German Overtures

Werke von / Works by
Marschner · Mendelssohn
Nicolai · Weber · Wagner
Wiener Philharmoniker
Int. Release 04 Oct. 2004
0289 474 5022 1

Track List

Felix Mendelssohn (1809 - 1847)
Carl Maria von Weber (1786 - 1826)
Euryanthe, Op. 81, J. 291


Oberon, J. 306


Felix Mendelssohn (1809 - 1847)
The Hebrides, Op. 26 - "Fingal's Cave"


Otto Nicolai (1810 - 1849)
Die lustigen Weiber von Windsor


Heinrich August Marschner (1795 - 1861)
Hans Heiling, Op. 80


Richard Wagner (1813 - 1883)
Rienzi, WWV 49


Wiener Philharmoniker, Christian Thielemann

Total Playing Time 1:11:19

. . . his performances, and the playing of the Vienna Philharmonic, are never less than warm, bright and colourful.

. . . Thielemann's approach is not one-dimensional. He captures the aura of the spirit world in Euryanthe and Oberon, and the revolutionary fervour as well as the pomp of Rienzi. Mendelssohn's A Midsummer Night's Dream has an apt lightness of touch, with fairy-like delicacy at the end.

Thielemann leads his refined and precise players in stylish readings, the recording is bright and focused.

Mixed collections of overtures have become quite a rarity on new CDs and there is much to admire in this one from Christian Thielemann, not least the refinement of the Vienna Philharmonic's playing. These are performances of extremes, not only in the range of dynamic . . . but also in contrasts of tempo . . . Throughout the disc, the playing of the Vienna Philharmonic, recorded in the Musikverein, is a delight . . .

That Christian Thielemann is the great German conductor of the day should be no surprise to anyone who attended his opening concert with the Munich Philharmonic. The performance of Bruckner's Fifth Symphony, as recorded in concert by DGG, is one for the ages and lays down the gauntlet to Rattle and the Berlin Philharmonic . . . What Thielemann accomplished with the often under-performing Berlin pit musicians would have been astonishing enough, but it was allied to interpretations of great breadth, detail, and imagination. Here, in a recording with the Vienna Philharmonic, is Thielemann on musical home territory -- the German romantics -- and the results are nothing short of sensational . . . reminiscent of both Furtwängler and Klemperer: the sonic weight of Furtwängler and the clarity of Klemperer . . . with its superbly balanced orchestra, transparency, and inflection of inner voices . . . [an] extraordinary recording.

Kein Zweifel, seit Herbert von Karajan hat kein anderer Dirigent einem Ouvertüren-Programm auf einer Schallplatte soviel Liebe und Sorgfalt angedeihen lassen als Christian Thielemann. Und doch unterscheidet sich der Karajan-Schüler erheblich gerade vom Meister, weil er vor allem agogisch viel freier, persönlicher und gefühlvoller mit dem Musikmaterial umgeht. Unter Thielemanns gestischen und figurativ vorgehenden Händen werden diese betont romantischen Ouvertüren richtige Handlungskonzentrate der Oper . . . Gemeinsam ist allen hier gehörten Interpretationen die unglaubliche Rhetorik, die nicht zuletzt durch sehr klug gewählte Tempi und eine genaue Auslotung der Partituren zustande kommt . . . Sie schaffen Kontraste, sie bringen eine selten vernommene Expressivität. Thielemann weiß um die Wirkung von Rallentando und Accelerando, er weiß, wann die Musik schwingen, wann sie zurückgenommen werden muss, er bringt Verhaltenheit und Aufschwung zum Zusammenspiel, weil er nicht durchgehend Intensität fordert, keine wie brillant auch immer inszenierte Banalität und auch keine pompöse dekorative Theatralik, sondern richtige, nuancierte und spannende Musik machen will. Das ist ihm hier genial gelungen.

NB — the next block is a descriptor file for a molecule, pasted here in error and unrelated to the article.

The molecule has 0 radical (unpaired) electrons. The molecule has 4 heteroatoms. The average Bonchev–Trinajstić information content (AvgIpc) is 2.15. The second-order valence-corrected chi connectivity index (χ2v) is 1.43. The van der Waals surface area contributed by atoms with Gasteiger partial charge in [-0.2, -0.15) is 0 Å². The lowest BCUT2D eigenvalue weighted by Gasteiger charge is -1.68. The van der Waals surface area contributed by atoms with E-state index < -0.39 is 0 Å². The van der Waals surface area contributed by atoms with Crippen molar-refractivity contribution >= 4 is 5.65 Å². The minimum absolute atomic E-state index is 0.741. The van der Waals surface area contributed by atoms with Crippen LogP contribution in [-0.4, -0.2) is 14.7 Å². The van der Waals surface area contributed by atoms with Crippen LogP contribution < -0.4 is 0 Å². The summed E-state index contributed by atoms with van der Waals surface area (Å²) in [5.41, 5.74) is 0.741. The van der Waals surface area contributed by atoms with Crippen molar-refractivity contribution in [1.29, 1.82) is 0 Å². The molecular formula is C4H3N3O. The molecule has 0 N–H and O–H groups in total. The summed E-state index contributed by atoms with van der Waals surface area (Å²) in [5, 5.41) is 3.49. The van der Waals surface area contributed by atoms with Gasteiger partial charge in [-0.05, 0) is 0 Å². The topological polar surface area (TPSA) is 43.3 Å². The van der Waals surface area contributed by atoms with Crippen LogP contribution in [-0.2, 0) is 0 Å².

Obwohl die Ouvertüren allesamt zur emotionalen Grundausrüstung der deutschen Innerlichkeit gehören, eröffnen sie gleichzeitig Einblicke in Reiche ohne Grenzen, in denen die Meisterwerke eines William Shakespeare oder vermeintliche Phantasiegebilde in Gestalt von Märchen- und Geisterwesen zu Hause sind. Christian Thielemann setzt deshalb nicht auf hohles Pathos. Er führt das Klangwunder der Wiener Philharmoniker zu den musikalischen und geistigen Verbindungslinien einer gemeinsamen kulturellen Heimat.

Christian Thielemann liebt das deutsche Orchesterrepertoire. Auffallend ist die fein ziselierte Farbgebung in den beiden Mendelssohn-Ouvertüren. Mit den brillant aufspielenden Wiener Philharmonikern wird der Erzromantiker, ohne pathetisch wuchern zu lassen, der dramatischen Deklamation und subtilen Orchestersprache in Marschners "Hans Heiling" Ouvertüre gerecht. Da wetterleuchtet bereits der spätere Wagner, den Christian Thielemann dann mit viel Glanz im Blech, gezügelt, aber ohne "preussisch-zackigen" Beigeschmack in der Ouvertüre zu "Rienzi" vorüberziehen lässt.

Thielemann lanzado desde principios de los 90 a una carrera internacional a la que hoy parece no quererle ver límite, desde el foso o el podio de la orquesta sinfónica, viene desplegando un talento con resultados musicales que, efectivamente, nos pueden recordar las esencias de la escuela alemana. . . . Thielemann ahora, y tras ya una carrera muy consolidada, trata de equilibrar sonido con concepto y, aun sin hacer concesiones, parece pensar algo más en "color". Ejemplo palmario de ello es su último disco . . . con oberturas alemanas, de paleta tímbrica prodigiosa. Este berlinés de buenísimo planta, de aspecto señorial y tranquilo, ha pasado ya por momentos profesionales fundamentales . . . pero tiene por delante una carrera que no ha hecho más que comenzar.

El hoy olvidado Nicolai con sus Alegres comadres de Windsor y el desconocido Heinrich Marschner son rescatados aquí en un ejercicio de transparentación del tejido orquestal que demuestra la gran maestría del director.

Christian Thielemann ... acaba sorprendiendo ... por su talento para extraerle el jugo expresivo a las obras que dirige. ... En sus manos, la Filarmónica de Viena suena, como siempre, a las mil maravillas, precisamente en un repertorio que carece de secretos para la veterana formación.

La [obertura] de Euryanthe suena enérgica y sorprende en ella el color prewagneriano de alguno de sus pasajes.
German Overtures

The poets and musicians of the decades associated with the terms Sturm und Drang (Storm and Stress) and Romanticism had two favourite figures, one the epitome of a dramatist, the other a phantom: Shakespeare and the legendary Celtic bard Ossian, son of King Fingal. Even if the poems that circulated as the “songs of Ossian" were soon exposed as a clever forgery by the Scottish poet James Macpherson, their readers continued to devour them.